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When should you tell your child their adoption story?⠀⠀

Adoption is something you should be speaking about openly in your home from the very first day you meet your child. It should be a story you tell them from day one. You will stumble at first and maybe say things you don’t mean, or use words that don’t sound right. That’s okay. 

adoptee-adoption-story-2By the time your baby is old enough to understand, you will have a much greater comfort level and that will translate to your child. 

Not everything is comfortable when it comes to talking about adoption, but it’s still your responsibility to help your child learn the language to be able to talk about their story and have greater confidence in their identity. Part of teaching your child is helping them feel comfortable answering difficult or insensitive questions, even if they need a little help from you at first. 

 

How much should you tell others about your child’s story? 

When it comes to talking to others (extended family, friends, or really anyone you meet) about their story, just be mindful of what you share. Keep it more focused on your journey. At a certain point, it’s no longer your story to tell. In some cases, it may be necessary for you to share your child’s adoption story, but remember it’s their story, not yours and they may not be comfortable with too many people knowing their personal story.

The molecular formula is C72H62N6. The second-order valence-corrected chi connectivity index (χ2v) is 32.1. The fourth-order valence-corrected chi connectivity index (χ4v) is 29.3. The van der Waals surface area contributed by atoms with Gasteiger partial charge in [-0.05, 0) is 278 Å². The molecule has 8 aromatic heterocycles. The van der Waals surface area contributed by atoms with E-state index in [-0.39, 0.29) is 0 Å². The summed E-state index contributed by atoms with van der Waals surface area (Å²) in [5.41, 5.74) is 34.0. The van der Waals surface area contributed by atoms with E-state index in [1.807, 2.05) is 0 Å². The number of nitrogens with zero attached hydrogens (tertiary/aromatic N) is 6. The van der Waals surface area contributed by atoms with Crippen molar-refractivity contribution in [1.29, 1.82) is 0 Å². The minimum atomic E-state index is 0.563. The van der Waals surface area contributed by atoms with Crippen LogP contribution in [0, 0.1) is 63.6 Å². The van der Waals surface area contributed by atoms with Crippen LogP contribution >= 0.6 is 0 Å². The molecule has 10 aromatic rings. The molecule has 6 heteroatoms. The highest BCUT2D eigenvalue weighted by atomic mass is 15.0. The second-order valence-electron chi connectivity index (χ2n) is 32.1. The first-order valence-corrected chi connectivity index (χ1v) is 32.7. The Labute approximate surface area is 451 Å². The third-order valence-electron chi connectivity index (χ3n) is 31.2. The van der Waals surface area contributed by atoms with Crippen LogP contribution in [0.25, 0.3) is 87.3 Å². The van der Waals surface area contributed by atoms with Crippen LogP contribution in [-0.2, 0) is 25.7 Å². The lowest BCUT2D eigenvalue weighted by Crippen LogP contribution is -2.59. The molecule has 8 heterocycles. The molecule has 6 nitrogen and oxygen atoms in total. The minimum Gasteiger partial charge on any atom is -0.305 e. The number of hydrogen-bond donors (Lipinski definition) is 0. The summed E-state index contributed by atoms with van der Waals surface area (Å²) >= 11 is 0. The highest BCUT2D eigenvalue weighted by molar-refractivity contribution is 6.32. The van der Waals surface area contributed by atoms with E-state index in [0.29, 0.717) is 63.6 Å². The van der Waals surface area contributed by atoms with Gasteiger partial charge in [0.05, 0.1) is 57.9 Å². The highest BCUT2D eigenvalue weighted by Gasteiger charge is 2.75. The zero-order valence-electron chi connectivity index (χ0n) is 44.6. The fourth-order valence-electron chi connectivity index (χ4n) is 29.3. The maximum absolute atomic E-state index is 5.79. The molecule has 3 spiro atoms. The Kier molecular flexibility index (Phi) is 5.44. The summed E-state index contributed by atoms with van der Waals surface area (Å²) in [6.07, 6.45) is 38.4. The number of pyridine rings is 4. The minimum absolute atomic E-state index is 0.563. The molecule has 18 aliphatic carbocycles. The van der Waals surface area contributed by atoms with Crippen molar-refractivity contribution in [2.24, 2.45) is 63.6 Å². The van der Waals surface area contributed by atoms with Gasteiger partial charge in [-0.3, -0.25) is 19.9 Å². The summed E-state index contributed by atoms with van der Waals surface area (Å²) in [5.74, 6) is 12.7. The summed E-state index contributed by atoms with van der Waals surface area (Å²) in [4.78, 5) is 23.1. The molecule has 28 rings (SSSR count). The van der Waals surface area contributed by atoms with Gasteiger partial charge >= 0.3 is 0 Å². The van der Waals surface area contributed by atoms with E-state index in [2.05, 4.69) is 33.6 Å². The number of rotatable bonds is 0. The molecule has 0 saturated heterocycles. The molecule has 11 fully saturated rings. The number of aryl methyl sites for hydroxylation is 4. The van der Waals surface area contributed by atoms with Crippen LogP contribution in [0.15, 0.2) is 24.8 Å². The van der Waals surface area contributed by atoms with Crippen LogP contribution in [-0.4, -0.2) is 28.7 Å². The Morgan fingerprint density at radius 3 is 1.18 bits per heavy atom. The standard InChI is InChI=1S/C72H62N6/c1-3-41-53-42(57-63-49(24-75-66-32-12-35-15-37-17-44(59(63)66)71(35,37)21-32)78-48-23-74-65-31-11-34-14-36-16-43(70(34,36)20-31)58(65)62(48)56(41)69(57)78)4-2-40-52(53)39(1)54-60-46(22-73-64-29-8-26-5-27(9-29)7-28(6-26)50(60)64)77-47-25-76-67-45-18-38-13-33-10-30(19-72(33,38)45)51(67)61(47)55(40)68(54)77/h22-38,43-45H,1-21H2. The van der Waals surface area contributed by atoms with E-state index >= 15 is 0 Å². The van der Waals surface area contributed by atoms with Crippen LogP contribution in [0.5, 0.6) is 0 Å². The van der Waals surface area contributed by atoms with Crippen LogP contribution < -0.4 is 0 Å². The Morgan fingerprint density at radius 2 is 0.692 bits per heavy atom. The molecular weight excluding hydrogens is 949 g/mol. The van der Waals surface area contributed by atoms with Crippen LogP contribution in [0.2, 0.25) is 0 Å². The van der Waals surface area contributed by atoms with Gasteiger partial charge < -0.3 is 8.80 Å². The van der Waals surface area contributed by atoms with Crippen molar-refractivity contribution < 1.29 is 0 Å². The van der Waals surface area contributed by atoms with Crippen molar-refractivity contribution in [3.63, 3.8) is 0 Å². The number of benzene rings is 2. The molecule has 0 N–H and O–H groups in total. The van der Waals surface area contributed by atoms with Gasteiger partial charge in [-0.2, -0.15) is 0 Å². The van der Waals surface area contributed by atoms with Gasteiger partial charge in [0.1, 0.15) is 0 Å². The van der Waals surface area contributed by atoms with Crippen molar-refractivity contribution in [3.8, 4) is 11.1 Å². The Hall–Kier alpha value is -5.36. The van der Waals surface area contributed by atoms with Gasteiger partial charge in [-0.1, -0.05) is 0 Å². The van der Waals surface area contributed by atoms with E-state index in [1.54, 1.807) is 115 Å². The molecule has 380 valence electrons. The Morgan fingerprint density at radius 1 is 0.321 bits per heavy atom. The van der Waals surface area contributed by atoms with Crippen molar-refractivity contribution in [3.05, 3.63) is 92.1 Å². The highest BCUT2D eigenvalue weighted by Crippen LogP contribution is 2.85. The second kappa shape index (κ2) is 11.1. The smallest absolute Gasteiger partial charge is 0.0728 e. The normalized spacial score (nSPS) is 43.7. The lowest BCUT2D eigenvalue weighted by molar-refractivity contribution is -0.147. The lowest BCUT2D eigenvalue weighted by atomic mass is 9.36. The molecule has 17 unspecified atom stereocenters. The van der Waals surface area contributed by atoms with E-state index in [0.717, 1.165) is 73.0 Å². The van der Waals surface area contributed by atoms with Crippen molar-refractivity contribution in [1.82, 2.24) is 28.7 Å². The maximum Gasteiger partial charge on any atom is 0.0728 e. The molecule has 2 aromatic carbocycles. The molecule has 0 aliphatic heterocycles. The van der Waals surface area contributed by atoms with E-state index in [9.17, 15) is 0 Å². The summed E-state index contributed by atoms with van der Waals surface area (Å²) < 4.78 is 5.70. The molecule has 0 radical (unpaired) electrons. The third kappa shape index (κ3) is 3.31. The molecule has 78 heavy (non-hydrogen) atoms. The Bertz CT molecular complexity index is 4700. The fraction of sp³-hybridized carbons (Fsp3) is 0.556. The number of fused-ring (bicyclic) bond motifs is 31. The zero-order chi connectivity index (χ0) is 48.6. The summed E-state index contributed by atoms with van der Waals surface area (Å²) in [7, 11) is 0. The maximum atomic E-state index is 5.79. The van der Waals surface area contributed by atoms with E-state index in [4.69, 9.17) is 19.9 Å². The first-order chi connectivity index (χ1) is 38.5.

Should you share the more negative and/or difficult parts of your child’s story with them? 

Yes, you should share even the most negative parts of your child’s adoption story with them. Your child deserves to know the truth (no matter how painful it may be to hear), and you should always strive to have an open and honest relationship with him or her. It would be devastating for anyone to learn that his or her parents were withholding the truth from them—you would never want your child to feel that sense of betrayal.

However, there may be certain things that you don’t want to share with a 7-year old. It’s important to consider what may be age-appropriate and what may not. You do not want to make the mistake of tainting your child’s view of their birth family at a young age—instead, honor the role his or her first family played in making you a family. 

 

How do you respond to your child’s emotional reactions? 

Your child may find themselves overwhelmed emotionally by parts of their story. It’s important for you to reassure them that their feelings are valid and emotional responses are always warranted. You are teaching him or her that it is okay to process emotions about their adoption story openly. You want your child to know that will be there for them when issues, feelings, and worries arise. 

 

Equipping your child and speaking openly with them about their story is necessary for developing their sense of identity and associating their adoption with a unique and personal story—not something that is secretive or whispered about. Always remember that ultimately it is their story and one that they will choose how, when, and if they share it.

Members of our Instagram community offered that creating a storybook or children’s book or “adoption life book” of your child’s story is a great way to introduce the topic from a young age, embed its importance, and create space from open dialogue to come.